My partner (H.) and I had been hearing from friends about their amazing experiences with LSD, and were curious but scared. I had also been reading about research on psychedelics and therapy for PTSD, end of life, and other issues, as well as about microdosing. My only past experience with psychedelics was New Year’s Eve two years ago, when I’d eaten a single mushroom at about 1 a.m., at home with H. and another couple. That wasn’t one of my favorite experiences -- I felt nauseous, and saw closed-eye, moving patterns of color that started out positive and turned darker. I ended up going to bed earlier than the rest of our group in order to end the experience. H. had better experiences with both mushrooms and 2CB, which gave him some visual effects.
Like most people, I’d heard about bad trips and psychotic breaks and flashbacks and so was somewhat fearful. However, we did extensive research and I looked at recent studies showing few if any short or long-term negative effects. We also talked with people with more experience and prepared our setting (at home, together, with food like fruit and candy available). I had a migraine the day we’d planned to do it, so we delayed a day and a half until I felt completely better. This still left both of us with three vacation days to recover, should we need that long, with no plans or responsibilities.
We started at 4 p.m. on a Thursday afternoon. In retrospect, we should probably have noted the advice we got to start earlier in the day, so we could be outdoors part of the time when it was light out and also be finished by the time we wanted to go to bed. We had initially thought about taking our first trip with a group or one at a time. However, we were glad we were trying it together as we were able to have this new experience together, and we were definitely pleased to be at home where we didn’t have to interact with anyone else or navigate unfamiliar territory.
We each took a 125 mcg dose of liquid LSD administered via sugar cube. We were in a good mood, excited if anxious, and we texted each other funny faces and memes while we waited for the sugar cubes to dissolve in our mouths. Then we settled in for a movie, a comedy we’d chosen because we wanted something lighthearted and amusing. About an hour in, I went to the bathroom and found myself staring at a corner of the shower that was for some reason absolutely hilarious to me -- the way the light hit the wall was both fascinating and giggle-inducing. I returned to the couch to tell H. that something was happening. We both started glancing around the room and finding more amusing areas of the wall and ceiling. H. was taking notes about our experience but I wasn’t feeling very verbal and drew a flower on his notebook.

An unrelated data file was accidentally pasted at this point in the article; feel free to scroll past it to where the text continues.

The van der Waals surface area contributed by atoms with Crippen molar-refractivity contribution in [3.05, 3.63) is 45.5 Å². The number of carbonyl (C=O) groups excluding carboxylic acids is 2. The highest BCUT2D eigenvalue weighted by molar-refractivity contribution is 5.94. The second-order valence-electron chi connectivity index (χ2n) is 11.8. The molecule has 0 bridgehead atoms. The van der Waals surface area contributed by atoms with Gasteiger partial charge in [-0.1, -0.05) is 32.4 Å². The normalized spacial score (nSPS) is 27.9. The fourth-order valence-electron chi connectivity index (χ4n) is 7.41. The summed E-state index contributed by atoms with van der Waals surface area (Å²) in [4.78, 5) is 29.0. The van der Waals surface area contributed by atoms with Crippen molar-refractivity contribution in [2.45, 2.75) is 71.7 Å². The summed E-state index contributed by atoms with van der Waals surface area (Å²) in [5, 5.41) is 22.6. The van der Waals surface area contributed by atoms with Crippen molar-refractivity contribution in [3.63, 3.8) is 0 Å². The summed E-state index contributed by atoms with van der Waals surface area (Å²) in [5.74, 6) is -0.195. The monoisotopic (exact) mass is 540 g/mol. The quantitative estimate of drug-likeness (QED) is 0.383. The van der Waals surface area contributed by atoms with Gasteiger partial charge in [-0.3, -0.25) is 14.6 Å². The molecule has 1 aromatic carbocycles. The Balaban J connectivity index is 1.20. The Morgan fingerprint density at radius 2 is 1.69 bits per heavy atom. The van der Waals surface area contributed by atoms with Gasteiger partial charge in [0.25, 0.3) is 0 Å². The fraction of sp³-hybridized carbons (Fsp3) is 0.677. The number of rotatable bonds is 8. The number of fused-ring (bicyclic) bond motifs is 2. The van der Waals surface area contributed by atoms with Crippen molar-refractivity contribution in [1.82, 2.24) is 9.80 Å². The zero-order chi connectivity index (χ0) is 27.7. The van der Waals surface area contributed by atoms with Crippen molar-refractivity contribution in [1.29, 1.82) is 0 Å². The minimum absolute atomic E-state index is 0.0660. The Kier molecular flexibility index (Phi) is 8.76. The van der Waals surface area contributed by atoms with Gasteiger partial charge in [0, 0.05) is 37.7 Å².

I was giggling and silly still but noticed that I could very easily shift to tears, which I did for a second or two before purposefully steering myself back to laughter. I was beginning to understand what I’d read about how suggestible this substance can be. Throughout the next nine or so hours I drifted toward darker or more introspective, philosophical thoughts many times and decided to steer away from that direction, instead focusing on the visuals, colors, and patterns. In a future experience, however, I would be interested in exploring the deeper thoughts and perhaps setting a different type of intention. I just wanted to enjoy the first time without much if any darkness.
As we watched the movie, I noticed the faces on the screen morphing and changing. At this point H. got a text from a friend and started to respond, as I looked on, but the screen was flickering and changing. I also noticed the next time I went into the bathroom that I didn’t like the way I looked in the mirror. It’s hard to explain, but I saw myself as “meat” and it wasn’t attractive or sexy in any way. I saw all the small details of my veins and pores and hair. H. says he didn’t have this same reaction to his appearance in any way. This continued for me through the rest of the night whenever I caught a glimpse of myself in the mirror.
Overall, I felt awake but not energized or eager to dance or move. I also didn’t feel sexual or aroused at all, and I was rather put off by my own body and the thought of eating or other activities. We did have sex later in the night and it was not unpleasant at all, more a bit strange -- I felt curious about it rather than driven.
Back to the first few hours. Time was passing slowly as we watched the movie but also paused to look around the room. For me, the ceiling and everything else was “breathing” and the lights were sharper and different. It was hard to follow the plot of the movie or to concentrate. Getting up for the bathroom or to go downstairs was somewhat challenging -- I felt like I needed to navigate carefully, though I wasn’t stumbling and it wasn’t like being drunk at all, where I might have used counters or door frames for support. I wasn’t uncoordinated. In fact, when I focused I felt like i could think clearly. It was more that everything looked different and I had to figure it out all over again. This reminded me of what I’d read about an acid trip being sort of like traveling in another country, which requires the traveler to be “awake” and pay attention to everything because it’s new and different.